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Chicago Native Robin Williams Recalled 'Good Times' Growing Up Here

(CBS) – Robin Williams, the Chicago-born actor and comedian who became famous on TV's "Mork & Mindy" and later became a big-screen leading man, has died.

Williams, 63, was found dead Monday at his residence in Tiburon, Calif., of an apparent suicide, Marin County, Calif. officials reported. He had battled depression and substance abuse over the years.

Williams was born in Chicago in 1951 and spent some of his boyhood on the North Shore before relocating to Michigan. He attended Julliard before launching his entertainment career. Known originally as a standup comedian, Williams won an Oscar for his dramatic supporting role in the 1997 hit "Good Will Hunting." His wide-ranging film credits include "The World According to Garp" (1982), "Good Morning, Vietnam" (1987), "Dead Poet's Society" (1989) and "Mrs. Doubtfire" (1993). He was the voice of the Genie in the Disney animated feature "Aladdin" in 1992.

His first major TV role was as Mork, an alien who ages backward, in a guest role on "Happy Days" in 1977. He later made the character famous in the TV spinoff "Mork & Mindy," which ran for four seasons in the late 70s and early 80s. However, even before that, he was seen on TV in the Chicago area in an Illinois Bell commercial, showcasing the goofy voices that would later make him famous.

Unknown Robin Williams In 1977 TV Spot! by Libmanmusic on YouTube

He had most recently acted in the CBS series, "The Crazy Ones," about a Chicago-based ad agency.

"We toss around that term 'legend' and 'icon' far too often when talking about entertainment figures, but here's somebody who was such a great standup comic, if he had never done drama he'd be one of the greats. And if he'd never done comedy he would have been one of the dramatic greats," Chicago Sun-Times film critic Richard Roeper said Monday evening. "There's very few entertainers who could straddle that line and go back and forth between drama and comedy so easily."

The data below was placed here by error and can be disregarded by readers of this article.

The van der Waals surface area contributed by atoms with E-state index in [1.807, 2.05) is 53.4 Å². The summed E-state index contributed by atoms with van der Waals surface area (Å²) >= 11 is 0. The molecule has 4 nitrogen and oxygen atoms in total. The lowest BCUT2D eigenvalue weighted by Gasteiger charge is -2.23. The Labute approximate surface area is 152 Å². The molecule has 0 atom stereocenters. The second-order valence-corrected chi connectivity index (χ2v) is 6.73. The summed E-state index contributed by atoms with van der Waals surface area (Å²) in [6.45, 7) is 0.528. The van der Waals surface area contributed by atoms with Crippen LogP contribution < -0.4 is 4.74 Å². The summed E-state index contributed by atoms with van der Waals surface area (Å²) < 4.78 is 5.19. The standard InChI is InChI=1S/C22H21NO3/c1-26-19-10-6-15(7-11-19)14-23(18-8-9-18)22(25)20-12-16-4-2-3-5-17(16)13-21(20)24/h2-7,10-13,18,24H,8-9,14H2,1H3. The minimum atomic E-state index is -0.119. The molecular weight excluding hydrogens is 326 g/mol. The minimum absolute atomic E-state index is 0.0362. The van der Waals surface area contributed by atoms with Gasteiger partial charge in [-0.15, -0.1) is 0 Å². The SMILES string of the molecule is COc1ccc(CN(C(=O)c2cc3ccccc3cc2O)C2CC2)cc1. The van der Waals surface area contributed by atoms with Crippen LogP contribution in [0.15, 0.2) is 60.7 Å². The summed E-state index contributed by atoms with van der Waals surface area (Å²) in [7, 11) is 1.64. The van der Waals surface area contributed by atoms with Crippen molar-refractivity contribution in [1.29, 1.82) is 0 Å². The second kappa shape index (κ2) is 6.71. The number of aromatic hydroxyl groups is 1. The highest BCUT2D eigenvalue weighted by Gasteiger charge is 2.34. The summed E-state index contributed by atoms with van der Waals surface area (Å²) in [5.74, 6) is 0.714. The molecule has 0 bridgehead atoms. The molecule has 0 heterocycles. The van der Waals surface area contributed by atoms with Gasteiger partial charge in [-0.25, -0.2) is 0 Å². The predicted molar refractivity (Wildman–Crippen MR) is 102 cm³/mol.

In a September 2013 interview with CBS 2's Roseanne Tellez, Williams briefly reflected on his Chicago roots, saying he was born at St. Luke's Hospital. He said he moved from the city to the North Shore as a boy and recalled living in a relatively small home in Lake Forest.

"We weren't living in a mansion. It was just a really nice little house in Lake Forest, but it was really lovely. I remember that being really good times for me," Williams said.

Williams was honored by the Chicago International Film Festival in 2004. Even then, the versatile actor and comedian had a hard time playing it straight.

"I'd like to thank Mike Ditka for not running for Senate," he cracked, referring to the former Bears coach's flirtation with a run for office.

Williams' many appearances here proved good times for fellow comedians. Just ask Aaron Freeman, who was onstage at Second City when the comedian joined him without warning.

"It was awesome. He had energy, he had awesome presence," Freeman said.

President Obama issued a statement Monday calling Williams "one of a kind."

"He arrived in our lives as an alien – but he ended up touching every element of the human spirit.  He made us laugh.  He made us cry," the president said.

"We are deeply saddened to learn of Robin Williams' death," said Andrew Alexander, CEO and executive producer of The Second City. "He was an enormously talented performer and a good friend of The Second City. On several occasions we had an opportunity to perform with him and it was always a pleasure. In the late 70's, Robin and Martin Short spent a week on The Second City stage doing the most extraordinary improvising I have ever witnessed … Our thoughts are with his friends and family."

Williams battled substance abuse over the years and had a connection to another Chicago comic legend, John Belushi. Williams said he ingested drugs with the "Saturday Night Live" star at the Chateau Marmont in Hollywood on the eve of Belushi's fatal overdose in 1982. He said the experience scared him sober at the time.

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